I have been working on a case study to help students understand credit scores. Let me know what you think about my draft. Contact me at email@example.com if you have any comments or just want the answer key:
A Tale of Two Credit Scores: A Case Study
Staring at the two student files on your desk, you know that you only have a few minutes to review them before your afternoon meetings. Your role as peer financial advisor provides you not only with the opportunity to help others but also has deepened your understanding of so many personal finance topics. Both students have come to you with one simple request: teach me how to increase my credit score. As more financial institutions have freely shared credit scores with their customers, you have seen interest in this topic grow. Continue reading
Late in 2014, a story in New York Magazine caught my attention because it seemed too preposterous to be true, Because a Stuyvesant Senior Made Millions Picking Stocks. His Hedge Fund Opens As Soon As He Turns 18. As I dove into the story further, I thought, what a great way to let students put on their accounting detective hats and figure out if the story was credible. As they complete the NGPF Case Study, your students will familiarize themselves with investing terms like hedge fund, investments, trading stocks, oil and gold and also learn how to use a rate of return calculator. Continue reading
Happy Friday! A 401(k) can be a difficult topic for high school and college students whose idea of long-term thinking might be their plans for this weekend. This NGPF Activity “Case Study: 401(k) Missing Millions” asks students to play financial detectives to figure out why Boeing’s 401(k) plan is missing millions of dollars. In the process, students will familiarize themselves with the structure of a 401(k) plan and how not contributing to the plan is “leaving dollars on the table.” Continue reading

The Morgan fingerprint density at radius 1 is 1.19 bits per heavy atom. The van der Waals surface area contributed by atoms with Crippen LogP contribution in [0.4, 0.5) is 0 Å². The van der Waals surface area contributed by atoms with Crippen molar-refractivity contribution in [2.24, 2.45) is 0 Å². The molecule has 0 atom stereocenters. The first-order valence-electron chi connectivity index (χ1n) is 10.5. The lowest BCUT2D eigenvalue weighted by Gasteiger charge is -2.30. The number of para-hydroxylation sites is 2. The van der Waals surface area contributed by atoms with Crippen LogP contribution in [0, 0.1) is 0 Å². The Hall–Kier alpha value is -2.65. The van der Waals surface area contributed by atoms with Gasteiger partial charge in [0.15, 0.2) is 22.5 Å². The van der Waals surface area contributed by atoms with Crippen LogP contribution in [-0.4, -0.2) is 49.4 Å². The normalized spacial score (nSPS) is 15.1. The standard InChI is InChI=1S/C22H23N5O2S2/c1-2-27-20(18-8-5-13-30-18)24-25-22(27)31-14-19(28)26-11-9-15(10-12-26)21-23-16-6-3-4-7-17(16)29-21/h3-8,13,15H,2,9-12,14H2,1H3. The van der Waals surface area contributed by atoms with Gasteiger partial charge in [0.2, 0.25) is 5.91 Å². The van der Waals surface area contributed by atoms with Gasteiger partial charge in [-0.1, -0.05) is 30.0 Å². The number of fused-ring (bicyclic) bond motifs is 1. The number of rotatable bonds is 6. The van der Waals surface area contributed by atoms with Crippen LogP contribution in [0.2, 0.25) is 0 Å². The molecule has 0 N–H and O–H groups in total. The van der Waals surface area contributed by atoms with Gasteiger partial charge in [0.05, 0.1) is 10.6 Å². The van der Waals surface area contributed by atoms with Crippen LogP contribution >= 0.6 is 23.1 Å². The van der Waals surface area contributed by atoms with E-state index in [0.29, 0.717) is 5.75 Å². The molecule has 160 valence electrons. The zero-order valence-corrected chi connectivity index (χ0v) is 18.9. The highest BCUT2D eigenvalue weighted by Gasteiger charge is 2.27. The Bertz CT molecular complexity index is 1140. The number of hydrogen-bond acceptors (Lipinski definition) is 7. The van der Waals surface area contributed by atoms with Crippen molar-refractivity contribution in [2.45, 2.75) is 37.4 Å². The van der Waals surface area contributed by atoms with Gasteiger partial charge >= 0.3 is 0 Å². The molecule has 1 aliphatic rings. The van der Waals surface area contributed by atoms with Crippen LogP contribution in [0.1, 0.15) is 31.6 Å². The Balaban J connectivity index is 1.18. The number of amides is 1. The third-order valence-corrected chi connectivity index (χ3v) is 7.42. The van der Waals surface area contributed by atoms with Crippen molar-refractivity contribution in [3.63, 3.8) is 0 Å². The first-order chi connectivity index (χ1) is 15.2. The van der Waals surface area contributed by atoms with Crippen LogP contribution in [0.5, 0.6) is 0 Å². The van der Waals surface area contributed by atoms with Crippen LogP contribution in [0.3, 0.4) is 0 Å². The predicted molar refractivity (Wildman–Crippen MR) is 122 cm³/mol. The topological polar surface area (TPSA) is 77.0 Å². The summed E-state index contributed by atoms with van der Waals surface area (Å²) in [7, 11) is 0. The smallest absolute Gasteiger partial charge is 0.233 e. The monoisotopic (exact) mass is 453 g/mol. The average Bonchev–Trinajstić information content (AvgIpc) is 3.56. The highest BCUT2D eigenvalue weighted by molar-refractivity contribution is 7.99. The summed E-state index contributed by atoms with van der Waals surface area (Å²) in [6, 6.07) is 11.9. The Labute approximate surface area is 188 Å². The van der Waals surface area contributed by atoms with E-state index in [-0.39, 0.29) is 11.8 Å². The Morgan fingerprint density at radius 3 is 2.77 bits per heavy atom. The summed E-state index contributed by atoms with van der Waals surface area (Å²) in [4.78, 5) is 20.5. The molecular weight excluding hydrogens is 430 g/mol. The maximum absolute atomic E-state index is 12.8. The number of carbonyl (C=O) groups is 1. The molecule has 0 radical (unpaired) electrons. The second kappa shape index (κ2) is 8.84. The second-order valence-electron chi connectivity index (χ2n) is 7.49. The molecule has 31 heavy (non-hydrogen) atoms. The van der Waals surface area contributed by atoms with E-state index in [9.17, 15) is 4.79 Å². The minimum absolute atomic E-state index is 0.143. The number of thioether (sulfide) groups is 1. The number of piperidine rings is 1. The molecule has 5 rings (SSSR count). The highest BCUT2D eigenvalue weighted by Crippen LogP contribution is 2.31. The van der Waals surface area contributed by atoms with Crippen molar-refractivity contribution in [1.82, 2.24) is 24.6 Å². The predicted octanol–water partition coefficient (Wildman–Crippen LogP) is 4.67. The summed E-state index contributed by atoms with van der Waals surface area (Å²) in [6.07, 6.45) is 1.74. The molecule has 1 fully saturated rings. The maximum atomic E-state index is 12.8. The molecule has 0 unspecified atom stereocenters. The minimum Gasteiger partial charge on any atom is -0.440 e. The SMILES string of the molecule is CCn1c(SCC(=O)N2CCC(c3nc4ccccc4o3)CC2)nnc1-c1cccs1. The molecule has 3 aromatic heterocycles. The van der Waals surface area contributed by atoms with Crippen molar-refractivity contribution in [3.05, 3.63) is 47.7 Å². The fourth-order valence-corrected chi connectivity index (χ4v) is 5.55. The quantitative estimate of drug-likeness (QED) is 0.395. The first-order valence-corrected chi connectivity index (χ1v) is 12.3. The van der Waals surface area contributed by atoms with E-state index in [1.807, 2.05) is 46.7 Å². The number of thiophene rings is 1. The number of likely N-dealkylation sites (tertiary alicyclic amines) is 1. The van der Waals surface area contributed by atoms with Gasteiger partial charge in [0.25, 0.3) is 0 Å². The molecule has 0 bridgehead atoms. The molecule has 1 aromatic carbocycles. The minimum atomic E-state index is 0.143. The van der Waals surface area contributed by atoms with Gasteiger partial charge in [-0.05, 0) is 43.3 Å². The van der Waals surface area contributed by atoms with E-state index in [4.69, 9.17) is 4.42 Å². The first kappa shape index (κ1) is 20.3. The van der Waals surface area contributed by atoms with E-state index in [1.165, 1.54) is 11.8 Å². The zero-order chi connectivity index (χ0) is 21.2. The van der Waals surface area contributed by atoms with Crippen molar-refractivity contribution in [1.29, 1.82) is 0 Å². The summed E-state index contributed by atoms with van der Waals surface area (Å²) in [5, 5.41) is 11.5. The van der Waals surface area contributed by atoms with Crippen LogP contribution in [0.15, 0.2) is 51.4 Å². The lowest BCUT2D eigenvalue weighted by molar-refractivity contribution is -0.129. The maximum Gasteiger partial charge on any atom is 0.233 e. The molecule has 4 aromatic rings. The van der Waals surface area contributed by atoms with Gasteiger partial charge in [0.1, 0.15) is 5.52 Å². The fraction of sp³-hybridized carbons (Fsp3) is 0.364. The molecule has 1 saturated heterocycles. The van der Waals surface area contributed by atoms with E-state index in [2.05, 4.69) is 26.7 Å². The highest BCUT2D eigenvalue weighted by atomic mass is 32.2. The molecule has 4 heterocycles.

Answer: About 75%.
Flurry of articles about results from a recent Bankrate.com survey that asked Americans about their investing habits. This presents a great opportunity to ask your students whether they currently own stocks or intend to own stocks and their reasons for owning/not owning. Here are some of the highlights of the survey:
Young adults aged 18-29 are the least likely age group to own stocks, according to Gallup, and their numbers are falling as well. Just over a quarter of that group owned stock in 2013 – down from 33 percent in 2008, thanks in part to a lingering mistrust of the equity markets and the financial industry at large in the wake of the 2008 crash.
- As for the general population, over half (52%) have no investments in the stock market (USA Today):
Another day, another story of an investing wunderkind. From CNN:
At age 16, he put almost all of his life savings, $650, into three stocks: Citi (C), GE (GE) and United Airlines (UAL). That was back in 2009. No one calls him an idiot now.
Justin made a nearly 250% return on his initial stock investments before he graduated from Miami University last spring. To put that another way, while his friends were spending money, he was making about $1,600.
Later the article describes the success of one of his investments:
Summer of … 2009: Justin turned his homework into a real investment after convincing his dad to cosign a Scottrade account with him. Justin bought United for $4 a share in 2009, and sold in 2014 for $41, or 10 times higher.
With those two pieces of data, I thought it would be great to have students do a little work to understand what was driving his performance: Continue reading
Great opportunity to use this inspiring case of the part-time janitor with an $8 million investment portfolio to teach critical investing and budgeting lessons including the power of compound interest, investing in stocks for long-term growth, living frugally and sharing your wealth.
From CNBC: Continue reading
This ad seems pretty straightforward, right?
Free checking right. I mean Totally Free Checking. Well, not really. Continue reading